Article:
Maersk Tankers Sticks With Rotor Sails After 1-Year Trial Gives 8.2% Bunker Savings

by Ship & Bunker News Team
Thursday October 24, 2019

Maersk Tankers says wind-power technologies offer a "real breakthrough" for reducing CO2 emissions after its one-year trial of Norsepower's Rotor Sails resulted in bunker savings of 8.2%.

The trial onboard Maersk Pelican, announced last year, ran from from 1 September 1, 2018 to September 1, 2019 and saw the vessel operate in conditions ranging from tropical climate to arctic conditions in Europe, Middle East, Asia and Australia,

The savings were verified by Lloyd's Register, Maersk Tankers and Norsepower said in a joint statement released today.

While the reduction was not expressed in dollar terms, they were said to be equivalent to approximately 1,400 tonnes of CO2.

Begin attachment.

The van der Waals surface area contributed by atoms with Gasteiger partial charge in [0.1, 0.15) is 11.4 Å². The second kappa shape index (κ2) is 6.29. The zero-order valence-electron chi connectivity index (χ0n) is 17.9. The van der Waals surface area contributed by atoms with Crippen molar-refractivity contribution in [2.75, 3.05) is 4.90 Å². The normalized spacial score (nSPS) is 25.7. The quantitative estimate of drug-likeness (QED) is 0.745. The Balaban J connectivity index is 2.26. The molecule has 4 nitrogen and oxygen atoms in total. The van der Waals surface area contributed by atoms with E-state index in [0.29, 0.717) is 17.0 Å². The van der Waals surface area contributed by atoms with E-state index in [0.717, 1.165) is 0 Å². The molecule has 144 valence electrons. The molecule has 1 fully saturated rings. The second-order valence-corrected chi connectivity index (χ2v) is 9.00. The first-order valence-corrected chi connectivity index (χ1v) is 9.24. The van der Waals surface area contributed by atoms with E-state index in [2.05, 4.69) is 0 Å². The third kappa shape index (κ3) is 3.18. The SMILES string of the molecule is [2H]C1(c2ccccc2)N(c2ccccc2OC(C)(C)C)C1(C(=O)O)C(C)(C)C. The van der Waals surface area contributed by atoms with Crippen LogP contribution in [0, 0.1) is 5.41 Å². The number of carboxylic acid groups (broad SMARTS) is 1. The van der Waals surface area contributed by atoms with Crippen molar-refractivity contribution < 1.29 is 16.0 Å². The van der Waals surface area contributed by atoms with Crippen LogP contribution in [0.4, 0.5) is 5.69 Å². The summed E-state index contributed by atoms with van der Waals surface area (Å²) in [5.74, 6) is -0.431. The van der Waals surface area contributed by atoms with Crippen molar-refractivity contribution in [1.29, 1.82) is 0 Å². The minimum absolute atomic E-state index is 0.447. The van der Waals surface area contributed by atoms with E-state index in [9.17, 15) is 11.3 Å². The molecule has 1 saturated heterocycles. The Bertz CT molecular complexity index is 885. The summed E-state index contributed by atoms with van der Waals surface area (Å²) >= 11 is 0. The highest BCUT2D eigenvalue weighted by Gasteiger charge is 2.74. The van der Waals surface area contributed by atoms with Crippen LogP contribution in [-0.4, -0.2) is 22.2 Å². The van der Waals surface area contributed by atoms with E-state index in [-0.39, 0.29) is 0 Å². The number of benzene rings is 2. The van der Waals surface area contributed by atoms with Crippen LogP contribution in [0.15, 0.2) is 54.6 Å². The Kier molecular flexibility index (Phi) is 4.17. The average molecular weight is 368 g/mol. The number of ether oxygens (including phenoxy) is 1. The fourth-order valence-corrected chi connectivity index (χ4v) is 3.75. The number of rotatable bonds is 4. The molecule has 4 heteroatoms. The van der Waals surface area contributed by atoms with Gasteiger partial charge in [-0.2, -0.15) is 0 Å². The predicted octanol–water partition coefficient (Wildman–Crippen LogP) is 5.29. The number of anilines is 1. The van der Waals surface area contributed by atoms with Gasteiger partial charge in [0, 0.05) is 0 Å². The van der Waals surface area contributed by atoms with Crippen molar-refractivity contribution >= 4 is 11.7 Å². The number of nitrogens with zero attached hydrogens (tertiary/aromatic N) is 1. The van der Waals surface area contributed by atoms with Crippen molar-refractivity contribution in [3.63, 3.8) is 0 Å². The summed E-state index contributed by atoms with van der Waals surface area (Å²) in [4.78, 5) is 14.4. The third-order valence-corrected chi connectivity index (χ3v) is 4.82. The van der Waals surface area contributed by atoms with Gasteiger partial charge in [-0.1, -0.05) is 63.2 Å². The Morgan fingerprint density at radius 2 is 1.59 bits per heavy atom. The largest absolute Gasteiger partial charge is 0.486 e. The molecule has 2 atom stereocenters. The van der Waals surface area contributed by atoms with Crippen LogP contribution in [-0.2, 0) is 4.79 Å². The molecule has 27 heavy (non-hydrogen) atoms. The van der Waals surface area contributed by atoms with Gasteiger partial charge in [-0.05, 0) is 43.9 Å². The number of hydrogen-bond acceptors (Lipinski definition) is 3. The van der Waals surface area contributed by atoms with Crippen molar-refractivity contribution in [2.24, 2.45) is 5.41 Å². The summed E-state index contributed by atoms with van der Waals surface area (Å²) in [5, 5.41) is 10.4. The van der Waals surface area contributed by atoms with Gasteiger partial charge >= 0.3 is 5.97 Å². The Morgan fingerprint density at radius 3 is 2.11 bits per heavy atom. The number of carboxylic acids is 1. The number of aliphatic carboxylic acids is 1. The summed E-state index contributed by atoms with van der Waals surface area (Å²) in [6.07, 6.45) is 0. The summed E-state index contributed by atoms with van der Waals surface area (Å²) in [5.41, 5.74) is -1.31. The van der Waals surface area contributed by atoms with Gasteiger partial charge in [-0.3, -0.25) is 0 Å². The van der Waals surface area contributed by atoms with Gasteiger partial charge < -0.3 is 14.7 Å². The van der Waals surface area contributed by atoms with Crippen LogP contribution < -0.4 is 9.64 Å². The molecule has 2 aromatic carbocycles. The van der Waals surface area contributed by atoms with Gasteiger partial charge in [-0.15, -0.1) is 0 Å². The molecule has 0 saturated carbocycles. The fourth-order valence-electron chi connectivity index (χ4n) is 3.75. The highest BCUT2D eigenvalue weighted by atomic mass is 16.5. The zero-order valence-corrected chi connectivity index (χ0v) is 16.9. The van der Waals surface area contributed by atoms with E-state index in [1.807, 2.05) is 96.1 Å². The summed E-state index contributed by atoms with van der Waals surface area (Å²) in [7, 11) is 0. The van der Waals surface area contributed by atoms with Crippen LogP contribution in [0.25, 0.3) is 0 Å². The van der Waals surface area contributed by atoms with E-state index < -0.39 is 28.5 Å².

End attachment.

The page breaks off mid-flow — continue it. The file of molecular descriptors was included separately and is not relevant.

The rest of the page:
Given around three tonnes of CO2 are produced per one tonne of bunkers burned, it suggests 467 tonnes of bunkers were saved over the course of the year. Ship & Bunker data puts the average price for IFO380 in major ports during that period at $433/mt, indicating the savings in dollar terms were some $200,000.

Tommy Thomassen, Chief Technical Officer at Maersk Tankers, says the trial results are strong enough for it to have decided to continue sailing Maersk Pelican with the Rotor Sails onboard.

"We will closely follow the development around the financial and commercial viability of the technology for potential future installations on some of our other larger vessels," he added.

Rotor Sails are a wind-propulsion technology that uses spinning columns to provide propulsion via the Magnus Effect.